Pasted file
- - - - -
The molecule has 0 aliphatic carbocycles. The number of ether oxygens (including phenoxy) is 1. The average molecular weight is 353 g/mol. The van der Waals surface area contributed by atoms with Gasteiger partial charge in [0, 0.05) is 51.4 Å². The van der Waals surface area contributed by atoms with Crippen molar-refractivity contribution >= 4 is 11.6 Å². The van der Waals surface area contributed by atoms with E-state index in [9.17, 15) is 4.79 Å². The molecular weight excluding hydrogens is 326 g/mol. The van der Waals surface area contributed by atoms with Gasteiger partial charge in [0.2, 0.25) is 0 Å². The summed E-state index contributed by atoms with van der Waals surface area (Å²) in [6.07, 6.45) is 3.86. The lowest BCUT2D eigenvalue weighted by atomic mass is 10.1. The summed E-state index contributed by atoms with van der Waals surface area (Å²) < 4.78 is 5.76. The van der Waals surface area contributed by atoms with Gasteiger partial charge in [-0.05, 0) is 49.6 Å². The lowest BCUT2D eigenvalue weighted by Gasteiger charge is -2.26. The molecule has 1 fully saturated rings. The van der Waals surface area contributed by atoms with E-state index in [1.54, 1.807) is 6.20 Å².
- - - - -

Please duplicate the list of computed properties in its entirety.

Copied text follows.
The molecule has 0 aliphatic carbocycles. The number of ether oxygens (including phenoxy) is 1. The average molecular weight is 353 g/mol. The van der Waals surface area contributed by atoms with Gasteiger partial charge in [0, 0.05) is 51.4 Å². The van der Waals surface area contributed by atoms with Crippen molar-refractivity contribution >= 4 is 11.6 Å². The van der Waals surface area contributed by atoms with E-state index in [9.17, 15) is 4.79 Å². The molecular weight excluding hydrogens is 326 g/mol. The van der Waals surface area contributed by atoms with Gasteiger partial charge in [0.2, 0.25) is 0 Å². The summed E-state index contributed by atoms with van der Waals surface area (Å²) in [6.07, 6.45) is 3.86. The lowest BCUT2D eigenvalue weighted by atomic mass is 10.1. The summed E-state index contributed by atoms with van der Waals surface area (Å²) < 4.78 is 5.76. The van der Waals surface area contributed by atoms with Gasteiger partial charge in [-0.05, 0) is 49.6 Å². The lowest BCUT2D eigenvalue weighted by Gasteiger charge is -2.26. The molecule has 1 fully saturated rings. The van der Waals surface area contributed by atoms with E-state index in [1.54, 1.807) is 6.20 Å².